From your computer mouse to city hall – the importance of design thinking

From your computer mouse to city hall – the importance of design thinking
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Design thinking has transformed a number of fields, from computers to city government, simply by emphasizing two important tenets: it puts the needs of the user first, and equally important, redesigns the processes and structures associated with a product or place.

Despite its effectiveness, few in policy and planning understand the adaptability of design thinking, as well as its potential to revamp inefficient systems (or build new ones). In fact, design thinking’s versatility lends itself to creating unorthodox, effective solutions for a wide range of problems.

What is design thinking?

Despite its name, design thinking is more of a problem-solving workflow, a hybrid philosophy that blends fields like psychology, design, and ergonomics. It emphasizes mental and organizational flexibility, and as a result, has expanded outside the realm of design.

As pioneer David Kelley realized, effectively redesigning a product or experience was impossible without redesigning the organization, structures, or culture that accompanies it. Instead of relying on new technology as a panacea for all of our ills, it’s important to understand that oftentimes, the real roadblock is an emphasis on process and the status quo over the psychology of users.


One of design thinking’s greatest triumphs, and perhaps the best example of its hybrid philosophy at work, is the computer mouse. Before a multi-disciplinary team of designers, psychologists, and ergonomists refined the concept of the mouse in the 1970s, computers weren’t controlled by cursors linked to human hands. Instead, users had to type commands into a computer. Programs were accessed through code on a black screen, not by clicking on icons and Start menus.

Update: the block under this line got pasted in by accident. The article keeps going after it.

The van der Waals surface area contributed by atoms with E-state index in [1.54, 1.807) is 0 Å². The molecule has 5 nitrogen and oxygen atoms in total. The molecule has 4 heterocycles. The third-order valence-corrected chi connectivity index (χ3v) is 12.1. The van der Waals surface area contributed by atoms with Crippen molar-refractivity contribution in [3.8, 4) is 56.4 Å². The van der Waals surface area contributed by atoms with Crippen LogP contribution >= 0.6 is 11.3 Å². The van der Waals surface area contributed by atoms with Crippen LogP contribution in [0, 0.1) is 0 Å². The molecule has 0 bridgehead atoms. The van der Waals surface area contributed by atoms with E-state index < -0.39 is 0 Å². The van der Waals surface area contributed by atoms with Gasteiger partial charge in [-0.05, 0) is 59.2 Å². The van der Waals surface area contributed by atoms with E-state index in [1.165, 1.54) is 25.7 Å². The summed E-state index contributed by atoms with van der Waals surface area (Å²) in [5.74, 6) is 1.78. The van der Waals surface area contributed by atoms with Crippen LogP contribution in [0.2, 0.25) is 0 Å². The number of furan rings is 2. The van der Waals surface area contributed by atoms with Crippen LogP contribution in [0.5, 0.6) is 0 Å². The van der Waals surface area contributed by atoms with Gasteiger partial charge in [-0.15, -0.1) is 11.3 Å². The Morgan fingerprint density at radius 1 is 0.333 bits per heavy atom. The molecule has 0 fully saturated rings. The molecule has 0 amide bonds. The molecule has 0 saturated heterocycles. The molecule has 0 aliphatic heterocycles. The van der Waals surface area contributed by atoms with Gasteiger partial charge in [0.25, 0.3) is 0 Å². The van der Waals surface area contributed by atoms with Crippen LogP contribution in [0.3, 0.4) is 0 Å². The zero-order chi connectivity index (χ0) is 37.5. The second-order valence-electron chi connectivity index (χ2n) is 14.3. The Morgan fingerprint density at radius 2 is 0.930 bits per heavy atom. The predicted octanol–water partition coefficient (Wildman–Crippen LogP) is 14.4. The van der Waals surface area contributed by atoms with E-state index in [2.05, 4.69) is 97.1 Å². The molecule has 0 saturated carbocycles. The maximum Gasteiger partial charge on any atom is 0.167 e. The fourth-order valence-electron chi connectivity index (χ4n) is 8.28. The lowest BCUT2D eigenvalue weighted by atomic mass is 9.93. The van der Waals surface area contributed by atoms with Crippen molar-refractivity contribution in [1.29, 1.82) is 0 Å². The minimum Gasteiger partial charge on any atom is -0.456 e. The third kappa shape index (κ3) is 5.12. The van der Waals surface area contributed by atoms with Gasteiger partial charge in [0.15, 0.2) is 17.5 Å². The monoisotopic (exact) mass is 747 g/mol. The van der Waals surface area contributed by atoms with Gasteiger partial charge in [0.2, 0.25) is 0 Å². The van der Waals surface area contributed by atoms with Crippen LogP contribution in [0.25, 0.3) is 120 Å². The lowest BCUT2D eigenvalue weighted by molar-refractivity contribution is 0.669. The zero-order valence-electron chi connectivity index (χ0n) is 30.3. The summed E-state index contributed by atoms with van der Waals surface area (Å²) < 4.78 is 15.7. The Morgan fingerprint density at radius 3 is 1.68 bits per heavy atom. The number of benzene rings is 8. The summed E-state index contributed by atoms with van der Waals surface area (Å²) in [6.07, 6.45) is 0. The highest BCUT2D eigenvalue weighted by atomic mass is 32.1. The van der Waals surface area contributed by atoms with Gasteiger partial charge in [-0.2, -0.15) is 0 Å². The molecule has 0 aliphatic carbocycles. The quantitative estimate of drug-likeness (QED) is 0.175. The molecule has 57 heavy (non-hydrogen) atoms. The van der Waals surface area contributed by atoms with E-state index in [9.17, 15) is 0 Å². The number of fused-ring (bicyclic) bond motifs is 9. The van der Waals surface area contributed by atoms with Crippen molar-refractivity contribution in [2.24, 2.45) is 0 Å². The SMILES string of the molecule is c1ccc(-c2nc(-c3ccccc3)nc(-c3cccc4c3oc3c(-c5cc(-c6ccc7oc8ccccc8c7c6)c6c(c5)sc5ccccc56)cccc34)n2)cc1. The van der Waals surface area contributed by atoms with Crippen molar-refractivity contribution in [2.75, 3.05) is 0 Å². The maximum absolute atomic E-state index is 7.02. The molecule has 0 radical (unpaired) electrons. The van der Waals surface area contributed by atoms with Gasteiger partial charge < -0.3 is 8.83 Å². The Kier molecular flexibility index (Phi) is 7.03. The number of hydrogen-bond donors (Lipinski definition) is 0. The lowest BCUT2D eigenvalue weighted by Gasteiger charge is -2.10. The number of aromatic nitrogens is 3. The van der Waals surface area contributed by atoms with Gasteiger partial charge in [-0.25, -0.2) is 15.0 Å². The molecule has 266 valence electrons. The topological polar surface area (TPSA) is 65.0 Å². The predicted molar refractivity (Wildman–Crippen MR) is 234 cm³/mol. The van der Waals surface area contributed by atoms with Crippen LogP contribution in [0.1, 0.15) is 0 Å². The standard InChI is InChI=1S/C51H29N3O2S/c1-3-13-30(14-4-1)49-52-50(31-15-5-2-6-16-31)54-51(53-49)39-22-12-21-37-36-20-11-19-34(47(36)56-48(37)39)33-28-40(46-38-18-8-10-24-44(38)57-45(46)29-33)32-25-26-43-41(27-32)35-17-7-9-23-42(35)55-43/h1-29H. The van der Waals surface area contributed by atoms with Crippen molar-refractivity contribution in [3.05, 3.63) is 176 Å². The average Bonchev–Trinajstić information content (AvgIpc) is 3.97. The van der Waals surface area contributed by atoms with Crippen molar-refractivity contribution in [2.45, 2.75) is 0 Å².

Creating the mouse allowed manufacturers to show files and applications as icons – thus allowing users to interact directly with the computer. This also transformed computers into a mass-market product. Rather than forcing a user to funnel their intentions through command prompts and code, the mouse is a shortcut directly from the user’s mind to the computer’s screen. Now, anyone could use computers – and four decades later, almost everyone does.

Case study: the Gainesville city government

At times, it seems that the design thinking is more psychology than technology, but that’s a good thing.

Look no further than Gainesville, a Florida city of 130,000 (and home to the University of Florida). Faced with a brain drain of new graduates, the city government partnered with design firm IDEO to brainstorm ways to stem the outmigration.

The most dramatic change was to orient the city not around process (the conventional way of government), but outcomes, such as opening a business or renovating a house. For the vast majority of citizens, interacting with government means jumping through a series of smaller, ever-more frustrating hoops as they’re shuttled from one bureaucracy to the next. Want to add solar panels to your house? Fill out this form, file it here, and be shuffled around like a deck of playing cards.